Entertainment & Arts

Nicole Kidman praised for West End return in DNA play

Nicole Kidman in Photograph 51 Image copyright Getty Images
Image caption Kidman plays the British scientist Rosalind Franklin in Anna Ziegler's play

Actress Nicole Kidman has been hailed by critics as "luminous" and "compelling" in her return to the London stage in the play Photograph 51.

The Oscar-winning star plays British scientist Rosalind Franklin, the only woman involved in the discovery of DNA's double helix in 1953.

Anna Ziegler's play opened on Monday to a string of four-star reviews.

Directed by Michael Grandage, it runs at the Noel Coward Theatre until 21 November.

According to The Guardian, Kidman gives "a commanding, intelligent performance" in her first West End appearance in 17 years.

"My only complaint about Anna Ziegler's intriguing, informative 95-minute play is that it is not longer," wrote Michael Billington.

Praising Kidman's portrayal of the ecstasy of scientific discovery, Billington said her features "acquire a luminous intensity" as she stares at the now-famous photograph that reveals the DNA's helix pattern.

"It is a fine performance in which Kidman reminds us that the scientific life can be informed by private passion," the review continued.

Image copyright Johan Persson
Image caption Joshua Silver (left) plays Raymond Gosling, one of Franklin's colleagues

When Kidman appeared, briefly unclothed, in Sir David Hare's The Blue Room at the Donmar Warehouse in 1998, her performance was famously described by the Daily Telegraph's Charles Spencer as "pure theatrical Viagra".

Spencer's successor, Dominic Cavendish, was equally effusive in his review of Photograph 51, writing that "Kidman displays once again the power to hold us in thrall".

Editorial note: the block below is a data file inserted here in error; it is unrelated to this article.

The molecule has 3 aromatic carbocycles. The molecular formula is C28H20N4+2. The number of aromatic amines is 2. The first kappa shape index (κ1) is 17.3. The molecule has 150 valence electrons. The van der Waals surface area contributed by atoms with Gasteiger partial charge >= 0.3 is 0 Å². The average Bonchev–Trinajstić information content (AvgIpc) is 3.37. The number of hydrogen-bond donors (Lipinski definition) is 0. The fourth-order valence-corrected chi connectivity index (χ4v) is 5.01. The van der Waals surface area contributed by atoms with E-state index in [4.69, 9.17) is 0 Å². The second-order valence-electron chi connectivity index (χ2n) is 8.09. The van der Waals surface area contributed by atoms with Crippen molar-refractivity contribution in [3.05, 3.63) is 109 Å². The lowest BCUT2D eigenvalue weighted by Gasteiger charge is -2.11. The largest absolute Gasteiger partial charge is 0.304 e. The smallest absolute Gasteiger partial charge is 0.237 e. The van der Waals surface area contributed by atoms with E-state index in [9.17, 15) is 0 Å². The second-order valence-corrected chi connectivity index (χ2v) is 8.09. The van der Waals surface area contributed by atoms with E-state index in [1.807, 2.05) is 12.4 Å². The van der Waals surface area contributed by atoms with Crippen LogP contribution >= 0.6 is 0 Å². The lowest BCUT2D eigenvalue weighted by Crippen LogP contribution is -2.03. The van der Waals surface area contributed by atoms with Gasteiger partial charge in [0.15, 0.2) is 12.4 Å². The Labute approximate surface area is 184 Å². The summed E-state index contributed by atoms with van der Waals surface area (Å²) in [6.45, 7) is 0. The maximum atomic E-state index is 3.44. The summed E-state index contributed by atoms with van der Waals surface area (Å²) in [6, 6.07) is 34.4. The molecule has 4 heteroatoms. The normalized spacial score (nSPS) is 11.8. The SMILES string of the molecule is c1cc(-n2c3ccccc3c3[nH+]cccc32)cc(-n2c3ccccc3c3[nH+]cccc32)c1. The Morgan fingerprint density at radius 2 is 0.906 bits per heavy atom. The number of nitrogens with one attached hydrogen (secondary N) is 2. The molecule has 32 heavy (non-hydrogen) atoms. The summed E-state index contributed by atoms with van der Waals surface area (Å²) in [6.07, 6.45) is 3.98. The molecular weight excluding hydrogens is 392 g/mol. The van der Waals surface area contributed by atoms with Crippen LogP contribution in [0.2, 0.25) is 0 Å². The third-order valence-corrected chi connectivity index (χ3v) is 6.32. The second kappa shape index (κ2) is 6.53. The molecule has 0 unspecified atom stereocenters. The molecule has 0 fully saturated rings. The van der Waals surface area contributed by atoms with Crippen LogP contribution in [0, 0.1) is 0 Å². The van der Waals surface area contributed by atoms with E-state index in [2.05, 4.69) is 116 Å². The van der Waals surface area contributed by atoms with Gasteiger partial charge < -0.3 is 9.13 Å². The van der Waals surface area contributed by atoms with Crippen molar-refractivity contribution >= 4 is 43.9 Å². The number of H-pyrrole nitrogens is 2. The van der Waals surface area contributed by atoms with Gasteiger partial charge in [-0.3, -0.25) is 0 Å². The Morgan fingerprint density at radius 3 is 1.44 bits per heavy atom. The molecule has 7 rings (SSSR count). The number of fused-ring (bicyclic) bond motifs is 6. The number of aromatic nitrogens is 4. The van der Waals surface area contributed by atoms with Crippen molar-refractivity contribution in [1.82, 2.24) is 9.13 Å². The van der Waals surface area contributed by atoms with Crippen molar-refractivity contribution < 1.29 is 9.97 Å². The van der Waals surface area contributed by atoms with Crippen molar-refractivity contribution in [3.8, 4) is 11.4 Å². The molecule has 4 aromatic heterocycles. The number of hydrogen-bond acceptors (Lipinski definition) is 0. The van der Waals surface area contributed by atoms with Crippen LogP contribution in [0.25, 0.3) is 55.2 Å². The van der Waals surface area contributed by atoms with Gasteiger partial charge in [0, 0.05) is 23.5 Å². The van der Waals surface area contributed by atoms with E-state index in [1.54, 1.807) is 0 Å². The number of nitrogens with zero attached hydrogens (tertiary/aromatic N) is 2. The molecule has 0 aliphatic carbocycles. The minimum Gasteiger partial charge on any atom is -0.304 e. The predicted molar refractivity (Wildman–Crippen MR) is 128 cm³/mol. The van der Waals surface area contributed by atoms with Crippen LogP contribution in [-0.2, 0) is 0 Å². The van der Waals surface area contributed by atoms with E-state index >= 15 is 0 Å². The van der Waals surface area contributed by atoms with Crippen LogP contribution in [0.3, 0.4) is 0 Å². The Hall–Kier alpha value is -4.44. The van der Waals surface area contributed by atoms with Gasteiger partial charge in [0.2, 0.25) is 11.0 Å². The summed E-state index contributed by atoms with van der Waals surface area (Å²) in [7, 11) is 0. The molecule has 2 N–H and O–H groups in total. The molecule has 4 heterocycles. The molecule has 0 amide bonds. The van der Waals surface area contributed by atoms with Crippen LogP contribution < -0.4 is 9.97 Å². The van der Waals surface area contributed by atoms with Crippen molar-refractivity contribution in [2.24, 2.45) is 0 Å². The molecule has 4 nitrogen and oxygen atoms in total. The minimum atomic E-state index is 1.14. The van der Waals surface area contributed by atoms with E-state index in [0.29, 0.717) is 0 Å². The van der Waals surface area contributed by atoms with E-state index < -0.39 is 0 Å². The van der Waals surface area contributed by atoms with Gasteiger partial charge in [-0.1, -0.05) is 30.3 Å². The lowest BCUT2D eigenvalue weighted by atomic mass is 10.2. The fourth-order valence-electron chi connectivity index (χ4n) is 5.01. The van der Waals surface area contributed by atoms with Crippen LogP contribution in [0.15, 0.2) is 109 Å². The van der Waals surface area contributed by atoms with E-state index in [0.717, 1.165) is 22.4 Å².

"Although her kit is Fifties demure, the caboodle of her nuanced performance is the stuff of intoxication," his four-star review continued.

"Kidman is even better communicating a life of the mind than she was all those years ago allowing the briefest glimpse possible of her body," wrote The Arts Desk's Matt Wolf.

The actress may not "strip physically", observed Mark Shenton in The Stage, "but the emotional layers are gradually exposed no less revealingly.

"Star power may have brought this play to the West End, but Nicole Kidman proves that she's worthy of the showcase."

Image copyright Johan Persson
Image caption Kidman has said the play is a way of acknowledging the work of her late biochemist father

"Kidman beautifully captures the prickly defensiveness, the lonely dedication and the suppressed emotional longings of the scientist," wrote The Independent's Paul Taylor, who praised her "compelling and subtle" performance.

Yet while Neil Norman found Kidman "never less than watchable", the Daily Express critic said the evening was "let down by Michael Grandage's spectacularly unimaginative direction".

"If ever a production was crying out for some technical flair in the design, this is it," he continued.

Writing in the Hollywood Reporter, Stephen Dalton observed that Photograph 51 "is already heavily booked for much of its three-month run".

It is, he suggested, "a testament to celebrity power more than to strong writing or great directing", calling Grandage's production "a worthy effort but a little passionless".

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